“A bad man fell from the sky” – the first words that echo through tinny television speakers as Skullmonkeys takes the reigns of the original PlayStation console. The introduction presents the game as delightfully strange with a rib-tickling tale. Klaymen, the comical protagonist, finds himself kidnapped and forced to protect the Neverhood. Overrun by the malicious Klogg and his skullmonkey minions, Klaymen jumps and sprints through various environments in order to abolish all evil. Encompassing a combination of unique, comical, and challenging gameplay, Skullmonkeys is an experience worth dipping your toes into.
Developed by The Neverhood, Inc., Skullmonkeys is a sequel to The Neverhood, released in 1996. Designed as a point-and-click adventure game for the PC, The Neverhood introduced our little Claymation character, Klaymen, where he first confronted his everlasting foe, Klogg. Fast forwarding a couple of years brings us to 1998 where the quirky Klaymen steps foot into another chaotic world overrun by the not-so-bright Skullmonkeys.
By clunking his bottom atop their numskull heads (ouch), Klaymen can typically bypass these foes easily. However, Klaymen’s demise is just as easy to encounter. As the irate monkeys run back and forth in a frantic manner, Klaymen becomes vulnerable to their flailing arms. Every attack is a one hit kill which then results in Klaymen’s body dramatically exploding and his life pool becoming a little shallower.
Luckily, Skullmonkeys has checkpoints scattered amongst stages and is jam-packed with power-ups. Most are introduced right away while others are awarded to Klaymen as he advances onto later stages. Due to its quirky theme, Skullmonkeys stands out from your typical platformer experience. From protective halos to deadly birds, the miscellaneous features to assist him are pretty bizarre, but in the best way.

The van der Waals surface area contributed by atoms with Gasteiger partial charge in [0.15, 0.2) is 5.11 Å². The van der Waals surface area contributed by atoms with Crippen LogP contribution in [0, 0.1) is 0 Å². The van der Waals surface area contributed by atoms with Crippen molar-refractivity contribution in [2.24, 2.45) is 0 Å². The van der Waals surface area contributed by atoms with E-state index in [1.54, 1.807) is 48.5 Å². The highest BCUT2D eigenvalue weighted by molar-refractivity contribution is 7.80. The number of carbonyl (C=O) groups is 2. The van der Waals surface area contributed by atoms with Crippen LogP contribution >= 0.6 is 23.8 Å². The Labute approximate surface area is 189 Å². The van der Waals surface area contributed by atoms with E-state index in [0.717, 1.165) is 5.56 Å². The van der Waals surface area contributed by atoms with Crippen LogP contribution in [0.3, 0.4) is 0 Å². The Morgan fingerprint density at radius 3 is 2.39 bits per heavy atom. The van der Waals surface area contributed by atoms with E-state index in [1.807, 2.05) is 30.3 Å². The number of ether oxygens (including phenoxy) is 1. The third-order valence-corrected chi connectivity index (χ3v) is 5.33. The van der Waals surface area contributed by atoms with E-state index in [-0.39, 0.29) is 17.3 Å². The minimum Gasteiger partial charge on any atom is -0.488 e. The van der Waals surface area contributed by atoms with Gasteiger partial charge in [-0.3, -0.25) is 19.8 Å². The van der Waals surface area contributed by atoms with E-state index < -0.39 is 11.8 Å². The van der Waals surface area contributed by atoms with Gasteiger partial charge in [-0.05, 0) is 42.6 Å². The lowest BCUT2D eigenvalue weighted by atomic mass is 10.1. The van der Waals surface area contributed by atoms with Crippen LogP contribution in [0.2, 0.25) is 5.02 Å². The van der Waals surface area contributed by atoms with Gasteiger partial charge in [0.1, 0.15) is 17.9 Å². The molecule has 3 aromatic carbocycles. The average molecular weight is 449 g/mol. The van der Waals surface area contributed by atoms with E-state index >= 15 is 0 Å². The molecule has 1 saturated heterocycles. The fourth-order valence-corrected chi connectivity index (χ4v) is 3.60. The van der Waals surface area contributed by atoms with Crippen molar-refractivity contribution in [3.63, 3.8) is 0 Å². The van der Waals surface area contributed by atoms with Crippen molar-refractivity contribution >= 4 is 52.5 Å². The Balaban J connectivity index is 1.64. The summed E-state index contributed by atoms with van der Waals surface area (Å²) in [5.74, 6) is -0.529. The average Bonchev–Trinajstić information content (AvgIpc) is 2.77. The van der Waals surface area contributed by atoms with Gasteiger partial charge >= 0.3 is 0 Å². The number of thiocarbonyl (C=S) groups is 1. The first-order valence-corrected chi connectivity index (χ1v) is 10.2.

Early in Klaymen’s adventure, a cutscene is executed portraying our strange little dude devouring a can of beans. As a skullmonkey begins to sneak up behind him, Klaymen releases a gassy aurora (from his head), causing instantaneous death to his foe. Thus introduces the “phart heads,” another asset which clones Klaymen and helps defeat those meddling monkeys in a smelly fashion.
As Klaymen makes his way through diverse levels, collecting clay balls is a necessity. Gathering a total of one hundred of these bad boys will honor him with a life. The more, the merrier. Wandering the land of peculiarity, secret segments of the level are also available to discover. A distinguished voice announces “seeeecret,” awarding Klaymen with the opportunity to attain some nifty power-ups or a handful of clay balls. Thus exploring high and low in every nook and cranny is significantly rewarding.
Swirley Q’s additionally enrich some of that peculiar magic to Skullmonkeys. If Klaymen gathers three Swirley Q’s, he can choose to partake in a bonus level. Accompanied by a somewhat creepy acoustic ballad, bonus levels are a gift from the creators of Skullmonkeys. Well, if you’re a fan of free stuff anyway. In early stages, Swirley Q’s aren’t difficult to stumble upon. As Klaymen’s adventure develops into a more difficult one, the magical Q’s require more digging around to uncover.
Unfortunately, Klaymen’s progress cannot be saved on a memory card – old school, I know. Likewise, passcodes are granted after he clears an environment. Before Google existed, I learned the hard way to not be so self-confident. If those codes aren’t scribbled down, all of that hard work may as well be flushed down the toilet. It wouldn’t be a big deal if Skullmonkeys was a walk in the park, but its challenging antics beg to differ.
Though deranged skullmonkeys are the most common enemy, many mutations of their kind block Klaymen’s path to victory. Some are slower but more difficult to bypass while others will fling objects without much warning at all. Therefore, carefully examining the environment makes his journey a little less of a headache. Sprinting headfirst into action might seem like a bright idea, but it’s not. Nevertheless, boss battles create havoc for our little Claymation dude.
Following Skullmonkeys’ bizarre series of events, Klaymen actually confronts a foe named Joe Head Joe. By name it doesn’t sound unusual, but its reality is a little more disturbing. This enormous Skullmonkey bears a human head as his torso and abdomen. Though slow in combat, Joe Head Joe spews what appear to be fireballs or eyeballs and chucks them at Klaymen. Weird? Absolutely, but it’s this comical eccentricity that molds Skullmonkeys into a one-of-a-kind experience.
Whether Klaymen is warding off enemies with his uncanny power-ups or timing his jumps just right across fatal flames, there is never a dull moment. Sure, the frustration that ensues following an accidental death is bound to transpire dozens of times, but Skullmonkeys’ humor soothes the pain (kind of). Nonetheless, Skullmonkeys is a world worth exploring. Who knew a humanoid clay man could endure such an exquisitely crude journey?